The purpose of Getting Started in Stock Analysis, Illustrated Edition is beyond explaining the indicators and their meaning. It is designed to show how the combined use of fundamental and technical indicators can be put into action to create an effective program to build a portfolio, manage its risks, and time entry and exit based on ever‐changing indicators. This helps generate additional income while preserving the conservative standards that most investors need and want.
Do you favor fundamental or technical analysis? Many market observers favor either fundamental analysis or technical analysis, exclusively. But both offer value, in different ways. This book makes a case for using both systems together to identify quality companies and their stocks, and to then time trades to increase profits and improve timing of trades. Fundamental analysis is often associated with conservative and long‐term investing. It is the reliance on financial statements and other financial information about a company, intended to identify the levels of capital safety and strength, as well as earnings potential. The drawback of fundamentals is that the information is outdated by the time it is used; for example, financial statements normally are issued several months after the end of the fiscal year.
Technical analysis is focused exclusively on current price and trading volume information: the study of price movement in the stock versus the fundamental emphasis on financial attributes of the company. Price is judged on charts, with the shape and speed of price movement used to anticipate trends and reversals. Reliance is not only on the price level itself but also on volume of trading, moving averages of the price over time, and momentum of trading. The drawback of technical analysis is that none of the indicators can be relied on consistently; short‐term price movement is random, so technical analysis is not an exact science.
Even with the drawbacks of fundamental and technical analysis, many analysts recognize that the two disciplines affect one another, and are clearly related. Used together, investors and traders may improve the selection of stocks and the timing of trades to improve profitable outcomes in their portfolios.
The idea that combined use of two different approaches to analysis could produce improved results is intriguing. For many years, great energy has been put into perfecting analysis, notably with widespread use of automated systems and advanced algorithms, methods of calculating likely movement of price based on variables. The algorithm is too complex to calculate by hand, so high‐frequency traders (HFTs) rely on sophisticated programs to time large‐dollar value trades based on very small changes in price. This technical system today accounts for as much as 50 percent of all trades on U.S. markets. Other issues surrounding the problems associated with HFTs and regulating them highlight the growing importance of this trading trend. Interest in automated systems that give an edge to some traders over others has led to controversy and even regulatory steps to curtail high‐frequency trading activity.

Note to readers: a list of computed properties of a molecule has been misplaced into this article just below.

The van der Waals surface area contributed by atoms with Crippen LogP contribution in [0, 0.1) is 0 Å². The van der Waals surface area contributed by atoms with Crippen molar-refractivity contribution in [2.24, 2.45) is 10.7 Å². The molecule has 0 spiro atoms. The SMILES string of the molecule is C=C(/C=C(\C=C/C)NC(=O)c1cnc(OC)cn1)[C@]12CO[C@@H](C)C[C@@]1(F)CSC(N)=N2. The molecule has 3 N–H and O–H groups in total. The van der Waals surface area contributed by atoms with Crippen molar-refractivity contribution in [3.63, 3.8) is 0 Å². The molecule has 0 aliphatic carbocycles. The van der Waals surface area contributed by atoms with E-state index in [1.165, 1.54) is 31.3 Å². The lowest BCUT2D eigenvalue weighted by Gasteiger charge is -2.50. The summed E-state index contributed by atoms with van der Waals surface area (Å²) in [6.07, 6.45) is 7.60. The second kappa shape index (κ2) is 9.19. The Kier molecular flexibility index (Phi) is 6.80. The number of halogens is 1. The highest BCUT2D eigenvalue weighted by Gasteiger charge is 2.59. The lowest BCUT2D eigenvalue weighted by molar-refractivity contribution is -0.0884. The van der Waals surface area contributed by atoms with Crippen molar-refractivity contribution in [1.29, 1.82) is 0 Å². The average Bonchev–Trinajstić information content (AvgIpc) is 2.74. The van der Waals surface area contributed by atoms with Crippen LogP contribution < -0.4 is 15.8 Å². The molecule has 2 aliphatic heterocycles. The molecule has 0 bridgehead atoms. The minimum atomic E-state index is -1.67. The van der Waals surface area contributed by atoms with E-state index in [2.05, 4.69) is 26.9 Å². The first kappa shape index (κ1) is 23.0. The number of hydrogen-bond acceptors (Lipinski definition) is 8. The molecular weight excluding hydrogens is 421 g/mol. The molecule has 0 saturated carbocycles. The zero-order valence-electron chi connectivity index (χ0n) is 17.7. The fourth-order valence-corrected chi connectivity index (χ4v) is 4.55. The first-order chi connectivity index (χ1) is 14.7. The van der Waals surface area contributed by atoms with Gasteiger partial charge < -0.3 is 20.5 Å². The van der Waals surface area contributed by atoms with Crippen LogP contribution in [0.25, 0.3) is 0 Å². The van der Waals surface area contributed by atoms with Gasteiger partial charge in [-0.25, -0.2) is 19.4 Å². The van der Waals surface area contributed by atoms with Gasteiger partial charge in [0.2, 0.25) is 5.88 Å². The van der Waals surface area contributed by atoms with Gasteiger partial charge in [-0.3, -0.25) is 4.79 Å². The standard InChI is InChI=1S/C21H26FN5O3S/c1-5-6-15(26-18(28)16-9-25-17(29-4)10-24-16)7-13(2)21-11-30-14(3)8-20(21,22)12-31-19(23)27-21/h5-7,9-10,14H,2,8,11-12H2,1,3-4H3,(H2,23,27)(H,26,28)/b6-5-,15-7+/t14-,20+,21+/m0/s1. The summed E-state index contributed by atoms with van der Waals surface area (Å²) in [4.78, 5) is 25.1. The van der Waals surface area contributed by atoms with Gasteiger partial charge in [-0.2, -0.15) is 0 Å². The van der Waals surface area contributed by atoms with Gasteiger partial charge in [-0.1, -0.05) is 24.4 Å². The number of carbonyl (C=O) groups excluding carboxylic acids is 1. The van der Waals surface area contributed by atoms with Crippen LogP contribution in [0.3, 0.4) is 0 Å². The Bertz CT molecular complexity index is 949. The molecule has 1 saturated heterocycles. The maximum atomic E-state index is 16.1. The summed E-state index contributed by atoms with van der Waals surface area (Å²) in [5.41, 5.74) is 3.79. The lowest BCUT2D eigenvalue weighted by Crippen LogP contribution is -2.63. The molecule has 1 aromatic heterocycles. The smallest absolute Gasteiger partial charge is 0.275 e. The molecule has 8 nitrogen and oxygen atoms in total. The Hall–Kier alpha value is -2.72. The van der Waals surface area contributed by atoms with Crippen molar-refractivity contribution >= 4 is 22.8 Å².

The advantage that HFT trading provides is clear; but it is less clear how much negative impact the practice has on individual trading. The high concentration of dollars traded has led to many losses among institutions, but for individuals the impact is not as clear. This book is concerned with methods that investors and traders can use to improve overall profitability in investing and trading stocks, not as part of larger‐volume trading practices but in the management of an individual portfolio. The premise is that a typical individual does not have access to algorithms and other tools, and must rely on exceptional analytical methods to beat the averages of market investing and trading. To accomplish this goal, the book is designed to present the basics of both fundamental and technique analysis in two parts.
Part I (Fundamental Analysis) contains seven chapters designed to introduce and examine the essential fundamental sources—financial statements, annual reports, and fundamentals not found in reports. This section also explores the many ratios and trends that are valuable to anyone employing the fundamentals to select companies as viable investment candidates. The section also devotes an entire chapter to a detailed analysis of five key trends every investor needs to track, including an explanation of how to track and interpret them.
Part II (Technical Analysis) provides an equally in‐depth examination of the major technical attributes and indicators and has eight chapters. It includes analysis of market theories and what they mean; charting analysis and interpretation, trends; and moving averages. This section also provides chapters on price indicators, volume indicators, momentum oscillators, and confirmation.
- Financial Statements in Overview
- How Reliable Are the Financial Reports?
- Balance Sheet Ratios—Testing
- Income Statement Ratios—Trends and Profits
- Five Key Trends Every Investor Needs
- The Annual Report and What It Reveals
- Fundamentals Not on the Statement
- Theories and What They Mean
- Charting and Its Value
- Trends and How to Study Them
- Moving Averages and Their Value
- Price Indicators
- Volume Indicators
- Momentum Oscillators
- Confirmation, the Key to Timing
Getting Started in Stock Analysis, Illustrated Edition By Michael C. Thomsett pdf